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Pressure on for World Champs selection

Anticipation is building ahead of the final selection event for the New Zealand team to compete at the 2017 World Shearing and Woolhandling Championships in Invercargill in February.

This Thursday and Friday, six machine shearers, six woolhandlers and three blade shearers will compete for the two New Zealand selection spots available in each discipline.

The gruelling selection process dates back 10 months with the final six competitors being determined by points accrued across six selection events held throughout the country during the year.

On Thursday, woolhandlers Joel Henare (Gisborne), Pagan Karauria (Alexandra), Sheree Alabaster (Taihape), Tia Potae (Milton), Keryn Herbert (Te Kuiti) and Maryanne Baty (Gisborne) will face off at the Canterbury A&P Show in Christchurch with the top two place-getters booking their ticket for ILT Stadium Southland in February.

On Friday the same applies for shearers Rowland Smith (Hastings), John Kirkpatrick (Napier), Nathan Stratford (Invercargill), David Buick (Pongaroa), Aaron Haynes (Feilding) and Darin Forde (Lornville).

Fairlie's Tony Dobbs has already booked one of the two blade shearing selections and he will be joined in the Kiwi team on Friday by either Phil Oldfield (Geraldine) or Tim Hogg (Timaru).

Two men who are directly involved with the organisation of the 2017 World Championships know exactly what the athletes are going through this week.

Organising committee Chairman Tom Wilson won an individual world championship in 1984 and said this week was the culmination of months of hard work for each competitor. "Everyone is on edge. They are the best in the business, without doubt. It's just going to come down to who can handle the pressure the best," Mr Wilson said. "It's a whole new ballgame, with everyone starting from scratch and it really brings home just how close we are to the event now," he said.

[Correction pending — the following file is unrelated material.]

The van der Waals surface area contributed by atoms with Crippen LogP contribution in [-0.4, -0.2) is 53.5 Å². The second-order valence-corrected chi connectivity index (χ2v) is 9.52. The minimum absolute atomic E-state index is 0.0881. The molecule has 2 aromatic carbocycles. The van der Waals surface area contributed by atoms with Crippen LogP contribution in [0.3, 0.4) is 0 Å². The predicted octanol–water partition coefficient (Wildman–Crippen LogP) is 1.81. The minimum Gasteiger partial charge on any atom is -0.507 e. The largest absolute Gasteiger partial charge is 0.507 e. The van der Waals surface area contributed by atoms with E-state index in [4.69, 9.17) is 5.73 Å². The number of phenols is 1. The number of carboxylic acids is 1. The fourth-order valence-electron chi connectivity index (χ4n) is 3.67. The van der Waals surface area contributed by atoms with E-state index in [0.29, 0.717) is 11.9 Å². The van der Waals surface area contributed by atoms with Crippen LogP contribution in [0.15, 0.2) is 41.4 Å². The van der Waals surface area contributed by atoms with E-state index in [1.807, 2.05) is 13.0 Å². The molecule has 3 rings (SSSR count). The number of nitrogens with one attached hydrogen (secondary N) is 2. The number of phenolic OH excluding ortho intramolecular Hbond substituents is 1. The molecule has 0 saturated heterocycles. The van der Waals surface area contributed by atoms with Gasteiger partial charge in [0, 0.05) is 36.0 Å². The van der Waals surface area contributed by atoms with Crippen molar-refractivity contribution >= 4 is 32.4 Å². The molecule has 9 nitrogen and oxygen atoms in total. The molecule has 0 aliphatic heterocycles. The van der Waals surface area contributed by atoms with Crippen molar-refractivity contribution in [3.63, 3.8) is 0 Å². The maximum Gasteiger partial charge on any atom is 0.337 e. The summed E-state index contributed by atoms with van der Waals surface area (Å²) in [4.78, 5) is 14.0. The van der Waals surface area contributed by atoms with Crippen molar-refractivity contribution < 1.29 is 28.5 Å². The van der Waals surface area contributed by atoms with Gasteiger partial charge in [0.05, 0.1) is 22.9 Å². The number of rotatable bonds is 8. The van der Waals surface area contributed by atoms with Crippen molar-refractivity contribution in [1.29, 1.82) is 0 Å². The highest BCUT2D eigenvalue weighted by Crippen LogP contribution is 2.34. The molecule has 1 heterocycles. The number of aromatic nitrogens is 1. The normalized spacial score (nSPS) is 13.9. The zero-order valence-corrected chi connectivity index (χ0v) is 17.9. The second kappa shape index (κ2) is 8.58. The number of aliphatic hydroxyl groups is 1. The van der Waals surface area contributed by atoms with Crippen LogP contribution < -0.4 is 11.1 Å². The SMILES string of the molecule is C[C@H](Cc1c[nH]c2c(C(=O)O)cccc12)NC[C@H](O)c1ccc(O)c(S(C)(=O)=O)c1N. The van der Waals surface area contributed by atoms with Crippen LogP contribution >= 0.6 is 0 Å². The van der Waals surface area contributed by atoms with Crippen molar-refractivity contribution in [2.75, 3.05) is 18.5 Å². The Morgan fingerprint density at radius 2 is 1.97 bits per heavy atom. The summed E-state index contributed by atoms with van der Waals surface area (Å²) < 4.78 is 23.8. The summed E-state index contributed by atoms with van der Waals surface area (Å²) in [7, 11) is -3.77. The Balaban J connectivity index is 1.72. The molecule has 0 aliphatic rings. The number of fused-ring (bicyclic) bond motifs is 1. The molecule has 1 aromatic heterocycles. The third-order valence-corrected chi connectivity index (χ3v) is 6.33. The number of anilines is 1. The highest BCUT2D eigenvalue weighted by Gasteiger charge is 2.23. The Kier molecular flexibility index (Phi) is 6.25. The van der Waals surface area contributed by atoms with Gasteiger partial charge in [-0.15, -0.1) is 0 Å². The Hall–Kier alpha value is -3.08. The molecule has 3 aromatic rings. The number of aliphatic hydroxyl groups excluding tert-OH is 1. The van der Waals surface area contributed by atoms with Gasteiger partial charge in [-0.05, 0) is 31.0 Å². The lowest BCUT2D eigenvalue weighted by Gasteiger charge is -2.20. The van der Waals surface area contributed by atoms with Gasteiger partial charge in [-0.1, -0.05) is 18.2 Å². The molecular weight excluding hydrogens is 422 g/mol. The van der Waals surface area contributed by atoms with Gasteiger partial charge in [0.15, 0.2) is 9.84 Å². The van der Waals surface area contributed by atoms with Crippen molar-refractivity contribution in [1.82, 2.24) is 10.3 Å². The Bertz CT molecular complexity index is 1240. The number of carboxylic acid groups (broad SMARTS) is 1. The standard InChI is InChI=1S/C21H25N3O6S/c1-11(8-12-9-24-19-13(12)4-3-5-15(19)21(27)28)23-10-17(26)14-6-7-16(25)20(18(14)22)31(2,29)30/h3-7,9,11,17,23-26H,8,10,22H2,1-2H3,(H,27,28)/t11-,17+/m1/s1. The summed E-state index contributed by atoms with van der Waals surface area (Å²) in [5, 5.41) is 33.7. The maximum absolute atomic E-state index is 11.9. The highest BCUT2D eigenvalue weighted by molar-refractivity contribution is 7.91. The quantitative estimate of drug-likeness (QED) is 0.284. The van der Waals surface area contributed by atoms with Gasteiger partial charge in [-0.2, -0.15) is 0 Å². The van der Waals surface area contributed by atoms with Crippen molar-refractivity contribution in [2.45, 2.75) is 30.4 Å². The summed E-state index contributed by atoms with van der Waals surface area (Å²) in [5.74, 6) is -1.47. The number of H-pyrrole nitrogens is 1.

Shearing Sports New Zealand chairman and five-time World Individual champion Sir David Fagan was loathe to pick a winner. "Rowland (Smith) and John (Kirkpatrick) would start favourites but the Southland boys (Stratford and Forde) would bring the house down in Invercargill if they made the team and David and Aaron are in great form, so anything could happen," he said. "The same holds true in the Woolhandling. Joel (Henare) will be the one to beat but the rest of the field are a mix of past national reps and newcomers, so it's all up for grabs. It's going to be fascinating to see how it unfolds," Mr Fagan said.

Sir David is, himself, no stranger to competing in pressure situations and believes the shearers and woolhandlers will relish this week's opportunity. "It's an exciting time for all of them. There's an incredible opportunity ahead and it will be a pretty special time for the lucky ones who make it through," he said. "I know it will bring the best out in all of them."

The format for Friday's machine shearing final will be six full-wool ewes, eight second-shear ewes and six lambs, the same format as the World Championship final. The woolhandlers will contest semi-finals followed by a three-person final on Thursday to determine the World Championship line-up.

The New Zealand team confirmation represents the kick-start of the final run-in to the World Championships, which are being staged in the South Island for the first time in its 40-year history at ILT Stadium Southland in Invercargill from 8 to 11 February.

Strong demand has seen tickets to all four days of competition sell strongly.

Full event and ticketing information is available via the event website at worldshearingchamps.com.


 

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